In the previous portion of this article, Mr. Patterson attributed the American Revolution to the tyrannies resulting from the failure of the British government to provide for judicial review of acts of the central government as well as of the acts of the local governments. After noting a resulting desire among the former colonists to substitute constitutional supremacy for legislative supremacy, Mr. Patterson observed the use of judicial review in the courts of several of the states prior to the Convention of 1787, pointed out the embodiment of its principles in the enactments of the Congress of the Confederation in 1787, and quoted from the journals of the Convention to show that the theory of judicial review was accepted by the framers of the Constitution. He now carries his theme into an appraisal of the Constitution, illustrates how the principles of judicial review were reaffirmed in the ratification of the Constitution, and elaborates upon its significance.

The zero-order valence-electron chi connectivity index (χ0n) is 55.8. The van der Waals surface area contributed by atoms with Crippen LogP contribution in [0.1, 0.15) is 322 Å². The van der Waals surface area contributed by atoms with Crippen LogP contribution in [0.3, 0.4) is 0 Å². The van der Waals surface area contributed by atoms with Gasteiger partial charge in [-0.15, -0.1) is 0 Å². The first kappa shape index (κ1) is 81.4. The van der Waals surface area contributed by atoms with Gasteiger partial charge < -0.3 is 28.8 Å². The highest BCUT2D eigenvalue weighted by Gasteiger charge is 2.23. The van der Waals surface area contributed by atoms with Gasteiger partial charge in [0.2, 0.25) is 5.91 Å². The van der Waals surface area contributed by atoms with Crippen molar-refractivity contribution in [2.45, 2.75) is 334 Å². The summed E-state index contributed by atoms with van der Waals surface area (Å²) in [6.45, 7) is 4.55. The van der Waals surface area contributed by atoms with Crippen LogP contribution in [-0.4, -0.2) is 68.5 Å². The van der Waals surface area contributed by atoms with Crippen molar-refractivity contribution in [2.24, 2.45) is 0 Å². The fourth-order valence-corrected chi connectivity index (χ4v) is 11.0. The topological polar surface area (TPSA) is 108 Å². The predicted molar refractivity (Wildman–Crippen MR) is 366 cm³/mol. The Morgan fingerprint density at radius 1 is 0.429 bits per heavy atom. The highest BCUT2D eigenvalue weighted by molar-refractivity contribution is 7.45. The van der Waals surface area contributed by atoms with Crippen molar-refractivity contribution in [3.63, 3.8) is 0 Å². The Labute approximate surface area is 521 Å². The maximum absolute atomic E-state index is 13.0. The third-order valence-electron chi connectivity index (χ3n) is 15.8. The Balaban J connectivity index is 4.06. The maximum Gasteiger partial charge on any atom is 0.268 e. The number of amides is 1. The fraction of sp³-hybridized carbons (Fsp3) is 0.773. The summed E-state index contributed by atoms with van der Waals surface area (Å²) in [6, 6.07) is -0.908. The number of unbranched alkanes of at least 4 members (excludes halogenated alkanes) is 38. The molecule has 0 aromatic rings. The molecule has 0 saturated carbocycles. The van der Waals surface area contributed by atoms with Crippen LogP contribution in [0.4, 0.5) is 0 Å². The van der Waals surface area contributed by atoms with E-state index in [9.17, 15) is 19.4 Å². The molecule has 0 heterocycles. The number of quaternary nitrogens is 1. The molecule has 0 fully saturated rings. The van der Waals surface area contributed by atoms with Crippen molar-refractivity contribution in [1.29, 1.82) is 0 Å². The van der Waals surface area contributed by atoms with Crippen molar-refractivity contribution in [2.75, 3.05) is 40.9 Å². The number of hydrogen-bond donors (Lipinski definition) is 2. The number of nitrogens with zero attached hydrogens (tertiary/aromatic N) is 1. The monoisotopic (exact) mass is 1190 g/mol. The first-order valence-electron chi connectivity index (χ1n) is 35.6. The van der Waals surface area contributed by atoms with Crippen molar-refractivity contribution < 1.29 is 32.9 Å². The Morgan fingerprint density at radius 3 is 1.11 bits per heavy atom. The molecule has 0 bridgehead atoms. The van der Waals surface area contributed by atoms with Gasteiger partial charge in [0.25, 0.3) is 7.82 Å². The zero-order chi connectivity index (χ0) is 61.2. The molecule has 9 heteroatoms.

C. P. Patterson,
State Bar Journal,
The Development and Evaluation of Judicial Review [Part 2],
13 Wash. L. Rev. & St. B.J.
Available at: https://digitalcommons.law.uw.edu/wlr/vol13/iss2/10